Democrats win in latest Wisconsin recall. Is state a little less red now?
Two Democratic state senators kept their seats in Tuesday's Wisconsin recall election. Republicans still hold the legislature, but less comfortably. They are now more likely to tailor policy to independent voters, say analysts.
Republicans in Wisconsin’s Senate will retain their razor-edge margin over Democrats in the wake of a special recall election Tuesday.Skip to next paragraph
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Voters allowed two Democratic incumbent senators to retain their seats, meaning Republicans have just a one-vote majority in the Senate, 17 to 16. That's a narrower margin than before this month's spate of recall elections. Expectations are that it will push Gov. Scott Walker (R) toward a legislative agenda that holds greater appeal for Democrats or that is handled more sensitively than the so-called “budget repair bill” from February, which so angered Democrats that they fled the state to prevent a vote on it.
The reshuffling is expected to make it more difficult for the Republican majority to pass controversial legislation such as stricter restrictions on abortion rights or harsher penalties for illegal immigrants.
An earlier recall election, held Aug. 9, dashed Democrats' hopes of seizing control of the Senate, but it did roll over two Republican seats in their favor. For Republicans, that represented a retrenchment from their gains of the 2010 midterm elections, which swept them into power in both houses of state government and the governor's office.
Both Democratic senators up for recall Tuesday managed double-digit victories. With 95 percent of precincts reporting in District 12 by midnight, Sen. Jim Holperin (D) defeated Kim Simac, a tea party organizer, 55 to 45 percent. In the District 22 race, Sen. Bob Wirch (D) defeated Jonathan Steitz, a corporate attorney, 58 percent to 42 percent, with all precincts reporting.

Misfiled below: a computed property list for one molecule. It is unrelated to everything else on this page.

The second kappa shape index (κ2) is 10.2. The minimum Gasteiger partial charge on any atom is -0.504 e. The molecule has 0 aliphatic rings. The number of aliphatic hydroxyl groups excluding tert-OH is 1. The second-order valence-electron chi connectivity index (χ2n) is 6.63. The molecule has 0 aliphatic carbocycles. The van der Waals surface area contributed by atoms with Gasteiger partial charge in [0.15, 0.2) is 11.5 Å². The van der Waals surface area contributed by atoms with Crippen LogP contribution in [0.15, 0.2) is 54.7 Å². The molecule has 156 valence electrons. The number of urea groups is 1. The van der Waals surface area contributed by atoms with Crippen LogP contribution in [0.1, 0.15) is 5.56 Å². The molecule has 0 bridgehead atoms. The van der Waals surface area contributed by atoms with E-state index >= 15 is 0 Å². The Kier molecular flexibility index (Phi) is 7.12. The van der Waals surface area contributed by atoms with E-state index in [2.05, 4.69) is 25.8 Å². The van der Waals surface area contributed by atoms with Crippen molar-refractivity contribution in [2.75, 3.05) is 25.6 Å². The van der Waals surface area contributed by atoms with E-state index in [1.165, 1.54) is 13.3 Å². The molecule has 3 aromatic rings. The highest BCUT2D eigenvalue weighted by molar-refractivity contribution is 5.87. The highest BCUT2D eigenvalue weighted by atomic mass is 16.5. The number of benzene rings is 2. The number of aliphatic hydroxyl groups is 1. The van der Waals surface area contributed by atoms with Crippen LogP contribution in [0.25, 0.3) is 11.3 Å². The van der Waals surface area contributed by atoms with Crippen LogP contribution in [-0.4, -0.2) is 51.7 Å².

Senator Wirch’s district represents Kenosha and much of the area in southeast Wisconsin close to the Illinois border. Senator Holperin’s district lies in the northernmost area of the state alongside Green Bay.
Two weeks of recall elections gave both parties an opportunity to declare victory.
In holding their majority, Republicans claimed that voters were less than thrilled to recast votes for state senators they fully supported all along. They also said voters rejected the idea that kicking out their Republican senators served as a de facto referendum on Walker’s legislation, which Democrats portrayed as hostile to public-sector unions and the middle class.
For their part, Democrats claimed they succeeded in creating a Senate that will be less of a rubber stamp for Walker's policies. They also said the closer margin will help to give Democrats their voices back just in time for the 2012 national election cycle.
Telling the Associated Press that Tuesday’s recall election “fundamentally changed the face of power in the Wisconsin legislature,” Wisconsin Democratic Party Chairman Mike Tate suggested that, “at the end of this historic recall effort, Democrats have the momentum.”
Republicans are casting the recall process as “political games” by embittered Democrats, according to Republican Senate majority leader Scott Fitzgerald. “Democrats need to start working with the other side of the aisle, not just moving on to their next recall target,” Senator Fitzgerald said in a statement released Tuesday.